Monday, 3 March 2008

VI Tutorial Part II

We have been through VI with a small tutorial part I link is here

Part II of this VI Tutorial goes h3r3

V. Deleting, Copying and Changing

The next three operations we will discuss will be deleting, copying, and changing. These three will be discussed together because the methods of describing the text that these commands operate on is identical.

There are well over 30 different ways that you can tell VI to move the cursor to a new location in the document. These movements can also be used to describe sections of the document that you wish to perform the delete, copy or change operation on. Typically, you will type a single keystroke which describes the type of operation you wish to perform, (e.g. 'd' to delete), then you type the cursor movement command that will tell vi on which piece of text you would like that operation to work. For example, if 'w' moves one word forward, 'dw' will delete a word, while 'cw' will change a word.

These editing commands are outlined below:


Delete text. (see explanation above)


Copy text (that is, yank it into a holding area for later use). (see explanation above)


Change text from one thing to another, which you will type. (see explanation above)


Filter text through a program.


Shift a region of text to the left.


Shift a region of text to the right.

In addition to the functions described above, each of these keystrokes when doubled become editing commands which operate on entire lines. For example, '3dd' deletes the next three lines including the current line, while '2yy' yanks a copy of the next two lines including the current line into a paste buffer.

VI. Single Key Movements

Following one of the commands identifying keystrokes listed in Figure 1 above, you must tell VI on which portion of the document to perform the operation. This is done by typing a keystroke that indicates a movement command. Most of these are outlined below. The more complicated movements will be described later on.


Move cursor to the left one character.


Move cursor to the right one character.


Move cursor down one line.


Move cursor up one line.


Move cursor to the beginning of the line.


Move cursor to the end of the current line.


Move cursor to the first line of your document. Other numbers will move to the line specified by number (ex. '50G' goes to the 50th line).


Move cursor to the last line of your file.


Move cursor up in file 12 lines. Hold down the key marked CTRL (stands for "control") and type 'U'. CTRL is like another shift key.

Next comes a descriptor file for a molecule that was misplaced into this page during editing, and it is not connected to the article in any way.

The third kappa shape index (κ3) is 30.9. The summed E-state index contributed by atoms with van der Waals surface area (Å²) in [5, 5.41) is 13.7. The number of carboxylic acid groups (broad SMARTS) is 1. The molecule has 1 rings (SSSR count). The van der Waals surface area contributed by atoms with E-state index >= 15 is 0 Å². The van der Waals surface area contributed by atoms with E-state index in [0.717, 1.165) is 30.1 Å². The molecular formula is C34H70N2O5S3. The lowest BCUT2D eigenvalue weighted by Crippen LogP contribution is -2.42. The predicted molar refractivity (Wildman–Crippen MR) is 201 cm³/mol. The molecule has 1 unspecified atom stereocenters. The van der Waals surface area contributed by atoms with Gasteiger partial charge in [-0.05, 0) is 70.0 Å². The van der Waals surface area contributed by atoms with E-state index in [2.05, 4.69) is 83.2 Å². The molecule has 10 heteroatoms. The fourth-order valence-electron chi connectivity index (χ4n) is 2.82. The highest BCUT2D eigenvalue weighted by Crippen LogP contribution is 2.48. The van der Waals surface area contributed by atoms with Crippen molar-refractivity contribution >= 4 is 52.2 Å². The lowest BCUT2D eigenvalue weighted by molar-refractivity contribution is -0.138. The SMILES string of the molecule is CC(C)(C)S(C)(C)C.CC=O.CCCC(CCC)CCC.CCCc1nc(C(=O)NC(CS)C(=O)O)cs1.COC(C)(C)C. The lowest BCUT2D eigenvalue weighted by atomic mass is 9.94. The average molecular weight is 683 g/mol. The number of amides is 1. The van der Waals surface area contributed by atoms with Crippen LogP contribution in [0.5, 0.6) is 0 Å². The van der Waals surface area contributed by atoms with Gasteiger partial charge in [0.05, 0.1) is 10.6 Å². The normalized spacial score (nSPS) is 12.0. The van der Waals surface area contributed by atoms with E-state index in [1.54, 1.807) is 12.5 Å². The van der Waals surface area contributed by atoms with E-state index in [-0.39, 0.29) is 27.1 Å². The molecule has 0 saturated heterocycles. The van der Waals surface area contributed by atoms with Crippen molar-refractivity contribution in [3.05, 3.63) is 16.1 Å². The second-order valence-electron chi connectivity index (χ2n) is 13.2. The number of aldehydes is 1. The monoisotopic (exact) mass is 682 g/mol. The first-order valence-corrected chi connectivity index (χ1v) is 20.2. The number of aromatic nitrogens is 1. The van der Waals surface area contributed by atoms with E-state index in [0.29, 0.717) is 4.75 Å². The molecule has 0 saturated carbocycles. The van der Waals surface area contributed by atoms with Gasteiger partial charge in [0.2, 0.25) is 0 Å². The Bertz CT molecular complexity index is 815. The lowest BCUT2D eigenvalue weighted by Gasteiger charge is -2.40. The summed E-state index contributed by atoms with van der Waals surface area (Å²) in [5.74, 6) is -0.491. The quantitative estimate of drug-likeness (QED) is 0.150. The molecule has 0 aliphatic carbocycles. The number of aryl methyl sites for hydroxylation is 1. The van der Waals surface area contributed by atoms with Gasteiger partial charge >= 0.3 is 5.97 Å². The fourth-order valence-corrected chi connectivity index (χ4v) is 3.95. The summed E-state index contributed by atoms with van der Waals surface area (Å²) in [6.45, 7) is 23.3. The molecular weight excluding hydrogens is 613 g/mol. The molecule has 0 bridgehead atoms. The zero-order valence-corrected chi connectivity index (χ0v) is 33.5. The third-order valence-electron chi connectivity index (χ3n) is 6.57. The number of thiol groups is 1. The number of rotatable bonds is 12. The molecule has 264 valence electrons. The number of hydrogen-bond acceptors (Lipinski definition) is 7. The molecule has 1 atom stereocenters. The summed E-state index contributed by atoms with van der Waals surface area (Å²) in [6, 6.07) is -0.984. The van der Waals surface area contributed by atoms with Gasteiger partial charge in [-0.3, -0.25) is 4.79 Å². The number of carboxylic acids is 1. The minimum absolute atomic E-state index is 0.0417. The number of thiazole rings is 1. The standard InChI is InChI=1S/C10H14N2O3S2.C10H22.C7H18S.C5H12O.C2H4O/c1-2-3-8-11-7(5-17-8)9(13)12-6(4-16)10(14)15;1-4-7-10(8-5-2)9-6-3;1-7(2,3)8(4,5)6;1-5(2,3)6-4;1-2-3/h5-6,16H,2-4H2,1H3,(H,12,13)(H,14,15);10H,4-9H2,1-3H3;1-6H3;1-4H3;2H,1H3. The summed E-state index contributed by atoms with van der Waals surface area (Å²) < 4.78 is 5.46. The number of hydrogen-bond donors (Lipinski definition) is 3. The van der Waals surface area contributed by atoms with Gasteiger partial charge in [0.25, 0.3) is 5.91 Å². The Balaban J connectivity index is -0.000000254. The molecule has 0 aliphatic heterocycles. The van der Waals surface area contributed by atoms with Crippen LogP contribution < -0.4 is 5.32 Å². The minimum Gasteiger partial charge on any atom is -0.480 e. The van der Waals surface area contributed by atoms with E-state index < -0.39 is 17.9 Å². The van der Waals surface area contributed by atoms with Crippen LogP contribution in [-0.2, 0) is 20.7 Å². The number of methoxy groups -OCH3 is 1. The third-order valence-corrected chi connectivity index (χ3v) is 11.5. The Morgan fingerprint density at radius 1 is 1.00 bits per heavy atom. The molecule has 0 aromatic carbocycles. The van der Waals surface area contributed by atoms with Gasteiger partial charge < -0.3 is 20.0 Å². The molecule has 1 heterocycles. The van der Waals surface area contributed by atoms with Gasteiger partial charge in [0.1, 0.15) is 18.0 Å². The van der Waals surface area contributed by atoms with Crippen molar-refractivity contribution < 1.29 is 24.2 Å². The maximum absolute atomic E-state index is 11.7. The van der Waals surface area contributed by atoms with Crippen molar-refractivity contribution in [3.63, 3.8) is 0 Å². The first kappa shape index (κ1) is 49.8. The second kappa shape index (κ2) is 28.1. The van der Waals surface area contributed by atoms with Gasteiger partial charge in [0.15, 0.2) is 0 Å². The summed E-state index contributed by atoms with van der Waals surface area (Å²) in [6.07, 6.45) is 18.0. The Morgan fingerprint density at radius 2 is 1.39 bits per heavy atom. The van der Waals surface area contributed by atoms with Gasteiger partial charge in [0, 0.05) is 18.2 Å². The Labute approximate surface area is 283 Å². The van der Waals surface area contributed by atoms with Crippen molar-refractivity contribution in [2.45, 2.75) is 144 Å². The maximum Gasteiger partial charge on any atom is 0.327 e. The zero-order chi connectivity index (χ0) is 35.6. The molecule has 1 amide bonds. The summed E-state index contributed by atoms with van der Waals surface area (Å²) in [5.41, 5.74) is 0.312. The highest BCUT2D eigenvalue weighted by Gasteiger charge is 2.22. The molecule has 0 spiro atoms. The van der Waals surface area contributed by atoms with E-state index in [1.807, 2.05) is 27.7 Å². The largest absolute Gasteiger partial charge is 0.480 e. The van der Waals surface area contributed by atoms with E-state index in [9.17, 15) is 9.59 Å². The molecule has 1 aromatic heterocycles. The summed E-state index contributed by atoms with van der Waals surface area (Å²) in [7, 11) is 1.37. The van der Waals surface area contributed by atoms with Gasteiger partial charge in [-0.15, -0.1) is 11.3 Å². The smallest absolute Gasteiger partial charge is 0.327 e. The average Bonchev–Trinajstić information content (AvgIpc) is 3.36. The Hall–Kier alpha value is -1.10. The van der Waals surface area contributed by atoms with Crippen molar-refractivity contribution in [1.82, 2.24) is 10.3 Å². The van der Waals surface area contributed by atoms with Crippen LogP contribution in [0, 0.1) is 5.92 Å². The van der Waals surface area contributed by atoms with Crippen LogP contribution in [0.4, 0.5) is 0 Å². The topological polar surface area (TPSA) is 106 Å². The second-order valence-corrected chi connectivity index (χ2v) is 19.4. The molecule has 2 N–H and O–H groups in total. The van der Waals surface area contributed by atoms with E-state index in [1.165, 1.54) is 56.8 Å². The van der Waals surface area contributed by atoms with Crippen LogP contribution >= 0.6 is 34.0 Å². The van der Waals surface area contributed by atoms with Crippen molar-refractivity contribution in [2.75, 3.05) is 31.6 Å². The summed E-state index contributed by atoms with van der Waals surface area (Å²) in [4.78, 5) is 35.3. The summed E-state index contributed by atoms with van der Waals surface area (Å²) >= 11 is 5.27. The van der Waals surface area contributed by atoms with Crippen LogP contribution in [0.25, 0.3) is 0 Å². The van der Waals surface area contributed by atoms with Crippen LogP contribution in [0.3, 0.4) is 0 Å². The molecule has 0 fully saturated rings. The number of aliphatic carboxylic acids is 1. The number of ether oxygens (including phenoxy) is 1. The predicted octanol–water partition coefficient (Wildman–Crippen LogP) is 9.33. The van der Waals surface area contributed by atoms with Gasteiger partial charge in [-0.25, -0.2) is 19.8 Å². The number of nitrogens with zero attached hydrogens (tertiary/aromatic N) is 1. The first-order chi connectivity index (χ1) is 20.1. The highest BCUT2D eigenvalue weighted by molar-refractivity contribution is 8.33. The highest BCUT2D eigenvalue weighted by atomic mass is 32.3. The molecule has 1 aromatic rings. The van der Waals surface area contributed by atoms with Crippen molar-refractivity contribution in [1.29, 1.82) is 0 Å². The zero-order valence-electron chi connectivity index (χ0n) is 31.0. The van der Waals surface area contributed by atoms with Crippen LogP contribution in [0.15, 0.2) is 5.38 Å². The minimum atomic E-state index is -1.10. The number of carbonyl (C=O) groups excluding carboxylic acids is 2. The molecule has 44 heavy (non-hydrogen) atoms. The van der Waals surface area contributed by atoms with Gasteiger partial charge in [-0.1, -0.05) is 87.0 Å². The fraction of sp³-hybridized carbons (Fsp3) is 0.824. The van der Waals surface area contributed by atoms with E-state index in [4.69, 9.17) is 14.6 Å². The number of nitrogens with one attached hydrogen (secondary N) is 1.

Move cursor down in file 15 lines.


Move cursor forward to the next word, stopping at punctuation.


Move cursor forward to the next word, ignoring punctuation.


Move cursor forward to the end of the word, stopping at punctuation.


Move cursor forward to the end of the word, ignores punctuation.


Move cursor backwards to the previous word, stopping at punctuation.


Move cursor backwards to the previous word, ignores punctuation.


Move cursor to the top line of the screen, (as opposed to the top of the document which may not be the same place).


Move cursor to the middle of the screen.


Move cursor to the last line on the screen.


Move cursor to the matching parenthesis, bracket or brace. Great for debugging programs.


Move cursor to the beginning of the previous sentence (where a punctuation mark and two spaces define a sentence).


Move cursor to the beginning of the next sentence.


Move cursor to the beginning of the current paragraph.


Move cursor to the beginning of the next paragraph.


Repeat the last f or F command (see below).

Almost Single Key Movements

The following key movements use additional information or input. That is, although they are single key movements their correct operation depends on what came before or what follows.


Move cursor to a previously marked location in the file. (ex. ma marks the location with the letter 'a', so 'a (apostrophe 'a') moves back to that location).


Find the character corresponding to the next keystroke typed. Move the cursor to the next occurrence of that character (on the current line only).


Same as 'f' but movement is backwards.

You probably will not adopt the immediate use of all of these movements, but it is possible to gain proficiency in their use only by using them.

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